Man, where the seeds heavily sown for this film. The ideological split between Cap and Stark was glaringly obvious throughout, but never so clear as during the wood chopping/tearing in half scene. While the two parted on good terms at the end of the film, it’s clear they are fighting battles for very different reasons and that Tony really is weary of battle while Cap is just hitting his groove. I can’t help but wonder if that means Stark won’t pull out all the stops to end things quickly when Civil War breaks out.
With the introduction of Scott Lang’s Ant-Man coming later this year, there is a very large pool of heroes, both “enhanced” and not, from which to draw in Civil War. Filming is underway and I wouldn’t be surprised to hear more about it VERY soon now that Avengers: Age of Ultron has hit theaters, but we know that in addition to Captain America and Iron Man, Black Widow, Falcon, Scarlet Witch, Vision, Hawkeye and War Machine will be choosing a side. We also know The Winter Soldier, Black Panther and Spider-Man will be somehow involved and Paul Rudd is doing nothing to make us believe that he won’t be included too. It’s hard to figure out who would side with whom,but rumors have Cap’s team of Avengers made up of Falcon, Black Widow and Hawkeye and that they’ll square off against Stark’s Registration Enforcement squad of Vision, Ant-Man and War Machine. That leaves Wanda in the wind, but I’m certain she’ll have a big part to play. It’s not hard to see how T’Challa would end up involved given the events of Avengers: Age of Ultron. My guess is that Tony will knock on the door, looking to purchase some vibranium maybe, and that he and T’Challa aren’t going to be friends right away.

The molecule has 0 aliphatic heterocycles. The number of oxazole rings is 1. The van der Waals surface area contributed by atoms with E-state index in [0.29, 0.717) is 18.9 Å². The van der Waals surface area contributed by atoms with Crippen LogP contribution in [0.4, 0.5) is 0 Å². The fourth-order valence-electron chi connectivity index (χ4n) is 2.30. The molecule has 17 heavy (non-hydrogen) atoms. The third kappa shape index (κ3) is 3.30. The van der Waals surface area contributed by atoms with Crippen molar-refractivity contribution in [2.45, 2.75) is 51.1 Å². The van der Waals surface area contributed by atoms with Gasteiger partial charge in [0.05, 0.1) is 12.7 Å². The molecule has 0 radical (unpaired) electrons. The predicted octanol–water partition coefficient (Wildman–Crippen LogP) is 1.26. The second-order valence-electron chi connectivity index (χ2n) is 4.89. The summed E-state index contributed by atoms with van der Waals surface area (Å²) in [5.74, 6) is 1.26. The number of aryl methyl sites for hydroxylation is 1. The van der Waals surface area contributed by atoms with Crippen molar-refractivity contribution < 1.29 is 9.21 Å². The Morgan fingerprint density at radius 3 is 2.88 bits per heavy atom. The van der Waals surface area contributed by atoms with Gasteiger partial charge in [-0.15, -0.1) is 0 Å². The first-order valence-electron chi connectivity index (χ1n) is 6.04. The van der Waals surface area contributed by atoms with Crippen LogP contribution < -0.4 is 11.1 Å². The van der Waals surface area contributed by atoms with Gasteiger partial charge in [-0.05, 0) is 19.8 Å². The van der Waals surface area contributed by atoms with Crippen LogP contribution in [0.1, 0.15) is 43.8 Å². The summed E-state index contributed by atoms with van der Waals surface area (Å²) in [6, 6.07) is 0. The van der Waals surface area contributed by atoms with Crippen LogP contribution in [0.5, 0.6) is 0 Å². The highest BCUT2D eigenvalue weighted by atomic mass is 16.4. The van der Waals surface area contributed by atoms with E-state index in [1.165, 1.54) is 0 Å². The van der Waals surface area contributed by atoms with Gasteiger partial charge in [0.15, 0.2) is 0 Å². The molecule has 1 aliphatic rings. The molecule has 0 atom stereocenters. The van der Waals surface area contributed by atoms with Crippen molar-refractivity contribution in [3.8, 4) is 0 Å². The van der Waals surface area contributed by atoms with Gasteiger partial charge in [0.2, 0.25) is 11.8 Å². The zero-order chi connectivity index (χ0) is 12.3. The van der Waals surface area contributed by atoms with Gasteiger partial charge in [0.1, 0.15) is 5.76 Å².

Just as importantly, some very powerful people will apparently NOT be a part of the Registration Civil War. Thor has Asgardian drama to handle and the Hulk has decided to go to a place “where he can’t hurt anything” (more on that soon). Before I saw the movie, I told you those two would sit Civil War out and I’m convinced they will, but having witnessed Vision’s powers on screen, I can’t see how he can be involved. Powered by the Mind Stone, he’s quite simply the most powerful being on Earth. While he certainly hasn’t used the Mind Stone to anywhere near it’s full effect, he’s already displayed enough to make it clear nobody could handle him. He’s a wild card for me at this time.